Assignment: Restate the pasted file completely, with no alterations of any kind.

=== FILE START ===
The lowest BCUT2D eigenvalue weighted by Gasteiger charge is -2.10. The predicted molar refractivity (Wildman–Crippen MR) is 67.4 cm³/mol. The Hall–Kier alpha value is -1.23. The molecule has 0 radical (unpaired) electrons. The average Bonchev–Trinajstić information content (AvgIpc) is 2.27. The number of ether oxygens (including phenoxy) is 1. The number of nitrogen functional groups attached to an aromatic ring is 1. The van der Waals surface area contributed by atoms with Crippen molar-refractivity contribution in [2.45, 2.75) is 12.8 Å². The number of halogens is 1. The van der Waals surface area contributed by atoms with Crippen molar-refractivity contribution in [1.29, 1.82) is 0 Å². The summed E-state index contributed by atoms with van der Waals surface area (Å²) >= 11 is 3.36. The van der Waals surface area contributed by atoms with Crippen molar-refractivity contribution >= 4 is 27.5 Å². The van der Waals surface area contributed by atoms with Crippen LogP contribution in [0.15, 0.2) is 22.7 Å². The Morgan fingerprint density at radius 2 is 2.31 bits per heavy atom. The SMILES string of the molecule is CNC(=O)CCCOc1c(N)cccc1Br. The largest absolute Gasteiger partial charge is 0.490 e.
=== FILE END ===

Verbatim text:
The lowest BCUT2D eigenvalue weighted by Gasteiger charge is -2.10. The predicted molar refractivity (Wildman–Crippen MR) is 67.4 cm³/mol. The Hall–Kier alpha value is -1.23. The molecule has 0 radical (unpaired) electrons. The average Bonchev–Trinajstić information content (AvgIpc) is 2.27. The number of ether oxygens (including phenoxy) is 1. The number of nitrogen functional groups attached to an aromatic ring is 1. The van der Waals surface area contributed by atoms with Crippen molar-refractivity contribution in [2.45, 2.75) is 12.8 Å². The number of halogens is 1. The van der Waals surface area contributed by atoms with Crippen molar-refractivity contribution in [1.29, 1.82) is 0 Å². The summed E-state index contributed by atoms with van der Waals surface area (Å²) >= 11 is 3.36. The van der Waals surface area contributed by atoms with Crippen molar-refractivity contribution >= 4 is 27.5 Å². The van der Waals surface area contributed by atoms with Crippen LogP contribution in [0.15, 0.2) is 22.7 Å². The Morgan fingerprint density at radius 2 is 2.31 bits per heavy atom. The SMILES string of the molecule is CNC(=O)CCCOc1c(N)cccc1Br. The largest absolute Gasteiger partial charge is 0.490 e.